Image source, Getty Images
During the hot weather, it can be easy to overheat.
Environmental temperatures of 40C (104F) can make it difficult to keep the body at its ideal 37C.
The advice – be sensible and slow down to stay cool.
While heat exhaustion is not usually serious, as long as you can cool yourself down, heatstroke is a medical emergency.
Here’s what to look for and what to do.
Heatstroke or heat exhaustion?
Heat exhaustion happens when your body is becoming too hot and struggling to regulate or cope.
It can affect anyone, including fit and healthy people – especially if they are doing strenuous exercise in high temperatures or have been drinking alcohol in the sun all day. It can come on quickly, over minutes, or gradually, over hours.
The symptoms you will feel are your body’s way of warning you to cool down, fast.
An obvious sign is excessive sweating, as well as feeling very hot and unwell with it.
Other symptoms include:
- a headache
- dizziness and confusion
- loss of appetite and feeling sick
- cramps in the arms, legs and stomach
- fast breathing or pulse
- a temperature of 38C or above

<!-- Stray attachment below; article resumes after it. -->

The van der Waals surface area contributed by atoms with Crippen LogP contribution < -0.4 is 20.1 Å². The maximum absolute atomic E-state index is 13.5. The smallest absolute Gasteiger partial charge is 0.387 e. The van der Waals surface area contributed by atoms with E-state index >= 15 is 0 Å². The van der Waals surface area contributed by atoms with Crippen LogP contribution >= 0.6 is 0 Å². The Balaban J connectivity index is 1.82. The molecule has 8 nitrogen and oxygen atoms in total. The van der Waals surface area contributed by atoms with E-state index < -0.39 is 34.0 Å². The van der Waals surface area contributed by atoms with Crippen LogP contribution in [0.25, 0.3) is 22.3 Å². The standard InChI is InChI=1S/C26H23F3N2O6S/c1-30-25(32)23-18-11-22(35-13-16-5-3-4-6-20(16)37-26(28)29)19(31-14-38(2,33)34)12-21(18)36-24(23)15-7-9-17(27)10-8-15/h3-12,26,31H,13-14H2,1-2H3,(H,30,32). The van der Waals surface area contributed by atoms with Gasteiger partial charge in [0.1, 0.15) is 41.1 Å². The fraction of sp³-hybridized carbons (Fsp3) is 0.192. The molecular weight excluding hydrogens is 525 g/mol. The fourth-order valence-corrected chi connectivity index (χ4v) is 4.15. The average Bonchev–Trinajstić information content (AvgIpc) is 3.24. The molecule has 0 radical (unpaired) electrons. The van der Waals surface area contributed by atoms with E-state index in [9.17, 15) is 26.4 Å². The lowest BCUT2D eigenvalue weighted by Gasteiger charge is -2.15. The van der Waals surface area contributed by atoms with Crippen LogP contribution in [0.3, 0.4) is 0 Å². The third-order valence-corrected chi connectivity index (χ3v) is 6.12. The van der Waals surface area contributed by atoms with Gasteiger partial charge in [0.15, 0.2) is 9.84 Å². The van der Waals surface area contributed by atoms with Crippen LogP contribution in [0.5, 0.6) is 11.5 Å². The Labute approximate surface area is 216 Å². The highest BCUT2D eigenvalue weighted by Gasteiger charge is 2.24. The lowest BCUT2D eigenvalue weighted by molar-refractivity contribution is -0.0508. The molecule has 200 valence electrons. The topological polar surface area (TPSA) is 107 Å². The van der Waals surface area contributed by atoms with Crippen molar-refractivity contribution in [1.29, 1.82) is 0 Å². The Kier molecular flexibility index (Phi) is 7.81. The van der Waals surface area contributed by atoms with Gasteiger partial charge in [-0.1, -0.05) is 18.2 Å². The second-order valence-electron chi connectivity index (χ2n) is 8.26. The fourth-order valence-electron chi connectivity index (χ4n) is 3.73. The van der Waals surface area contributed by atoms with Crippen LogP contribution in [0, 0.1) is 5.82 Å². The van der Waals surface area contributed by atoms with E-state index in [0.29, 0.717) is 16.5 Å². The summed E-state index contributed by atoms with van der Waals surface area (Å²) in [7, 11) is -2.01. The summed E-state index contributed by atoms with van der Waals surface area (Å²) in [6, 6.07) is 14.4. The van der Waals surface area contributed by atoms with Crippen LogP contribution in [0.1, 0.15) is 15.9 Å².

- being very thirsty
Young children, who might not be able to tell you about how they are feeling, may become floppy and sleepy.
Heat exhaustion can turn into heatstroke, which is an emergency. It means your body can no longer manage the heat and your core temperature is rising too high. Get urgent medical help.
The signs to watch for and quickly act on:
- feeling unwell after 30 minutes of resting in a cool place and drinking plenty of water
- not sweating even while feeling too hot
- a temperature of 40C or above
- fast breathing or shortness of breath
- feeling confused
- a fit (seizure)
- loss of consciousness
- not responsive
Older adults and young infants, as well as people with long-term health conditions, are particularly at risk.
The body’s ability to regulate its temperature is not fully developed in the young and may be reduced by illness, medications or other factors in older adults. Being overweight or obese may also make it harder to cool down.
What to do
If someone has heat exhaustion:
- get them to rest in a cool place – such as a room with air conditioning or somewhere in the shade
- remove any unnecessary clothing, to expose as much of their skin as possible
- cool their skin – use whatever you have available, a cool, wet sponge or flannel, spray water, cold packs around the neck and armpits, or wrap them in a cool, wet sheet
- fan their skin while it is moist – this will help the water to evaporate, which will help their skin cool down
- get them to drink water – sports or rehydration drinks are fine too
Stay with them until they are better.
They should start to cool down and feel better within 30 minutes. If in any doubt, seek help.